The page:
• Geoffrey Canada, President/CEO of the Harlem Children's Zone Project in New York City, and the author of Fist Stick Knife Gun: A Personal History of Violence in America, and Reaching Up for Manhood. A nationally recognized expert on violence, children and community redevelopment, Canada is the creator of The Beacon School program, which provides support 12 hours a day, 365 days a year to all of the children and families in a 60-block area in Central Harlem.
  • N. Gerry House, President and Chief Executive Officer of the Institute for Student Achievement (ISA), and former superintendent of the Memphis Tennessee City School System. ISA is a not-for-profit organization that works in partnership with high schools to enable at-risk students to stay in school, graduate, and go on to college and the world of work. ISA provides high schools with expert professional development, coaching and support, so that they can sustain a structure and environment conducive to student success; helps create new small high schools; and organizes small learning communities within existing high schools.

David Levin, co-founder of the Knowledge is Power Program (KIPP) with Mike Feinberg, and current Superintendent of the KIPP Academy in the South Bronx. Since 1997, KIPP Academy has been the highest performing public middle school in the entire Bronx as measured by standardized test scores in reading and math, improvement in test scores, and attendance. In the spring of 1999, KIPP was named one of the 25 most effective schools in the nation in low-income communities. As a result, in the spring of 2000, Levin and Feinberg were approached by Don and Doris Fisher, founders of the GAP, to replicate KIPP's success nationwide. Thirty KIPP schools now operate nationally, and it is expected that by 2007, over 20,000 students will attend KIPP.

Dr. Douglas E. Wood, Executive Director of the National Academy for Excellent Teaching at Teachers College, Columbia University, and former Executive Director of the Tennessee State Board of Education. The mission of the Academy is to establish a new national model of effective professional development for high school teachers that significantly and measurably improves the achievement of under-performing and under-served students.  In February 2004, Dr. Wood delivered findings from his report high-stakes testing at the 50th Anniversary of Brown vs. Board of Education in Topeka, Kansas.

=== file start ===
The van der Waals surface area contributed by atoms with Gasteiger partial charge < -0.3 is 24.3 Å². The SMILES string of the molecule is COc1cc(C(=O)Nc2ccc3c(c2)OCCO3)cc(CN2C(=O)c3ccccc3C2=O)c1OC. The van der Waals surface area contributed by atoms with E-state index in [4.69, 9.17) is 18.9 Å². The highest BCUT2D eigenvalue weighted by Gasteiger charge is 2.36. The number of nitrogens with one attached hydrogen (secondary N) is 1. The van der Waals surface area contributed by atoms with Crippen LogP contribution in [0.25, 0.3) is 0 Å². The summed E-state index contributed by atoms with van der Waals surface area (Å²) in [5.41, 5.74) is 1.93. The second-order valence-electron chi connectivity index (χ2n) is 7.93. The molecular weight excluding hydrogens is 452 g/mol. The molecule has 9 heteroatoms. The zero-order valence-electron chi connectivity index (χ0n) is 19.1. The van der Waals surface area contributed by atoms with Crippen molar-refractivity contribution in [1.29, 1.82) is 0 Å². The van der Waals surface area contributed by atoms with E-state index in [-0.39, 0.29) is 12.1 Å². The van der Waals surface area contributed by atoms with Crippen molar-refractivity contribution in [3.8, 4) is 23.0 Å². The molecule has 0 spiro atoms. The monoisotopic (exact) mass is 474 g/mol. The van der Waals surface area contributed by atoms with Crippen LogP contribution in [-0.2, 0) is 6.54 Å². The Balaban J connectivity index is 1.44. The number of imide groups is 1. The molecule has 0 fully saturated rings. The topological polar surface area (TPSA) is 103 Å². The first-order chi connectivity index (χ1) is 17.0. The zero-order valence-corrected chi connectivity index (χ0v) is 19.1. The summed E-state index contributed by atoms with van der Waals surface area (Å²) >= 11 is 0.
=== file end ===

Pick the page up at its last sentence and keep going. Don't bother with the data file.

·        Dr. Cecilia Cunningham, former principal of Middle College High School at LaGuardia Community College and founding director of the Middle College National Consortium, a network of 26 Middle College High Schools, which provides professional development for secondary and postsecondary educators who work with underserved students. Middle College High School -- the first public high school-college collaborative model - is designed to encourage at-risk youngsters to graduate from high school and go on to college. In 2000, Cunningham collaborated in the creation of the Early College High School model, a special program that allows middle college students to pursue a high school diploma and a two-year associate degree in five years.

Norma Morales, the principal of the Bronx International High School. Bronx International was opened in September 2001 with the sole purpose of serving newly arrived immigrants. Morales was among the school's founders and served as its social worker for three years before becoming this past September. She previously worked at Brooklyn International High School.

The Task Force is co-chaired by Arizona Governor Janet Napolitano; Philip D. Murphy, Senior Director, The Goldman Sachs Group, Inc.; and Roger Wilkins, Professor, History and American Culture, George Mason University.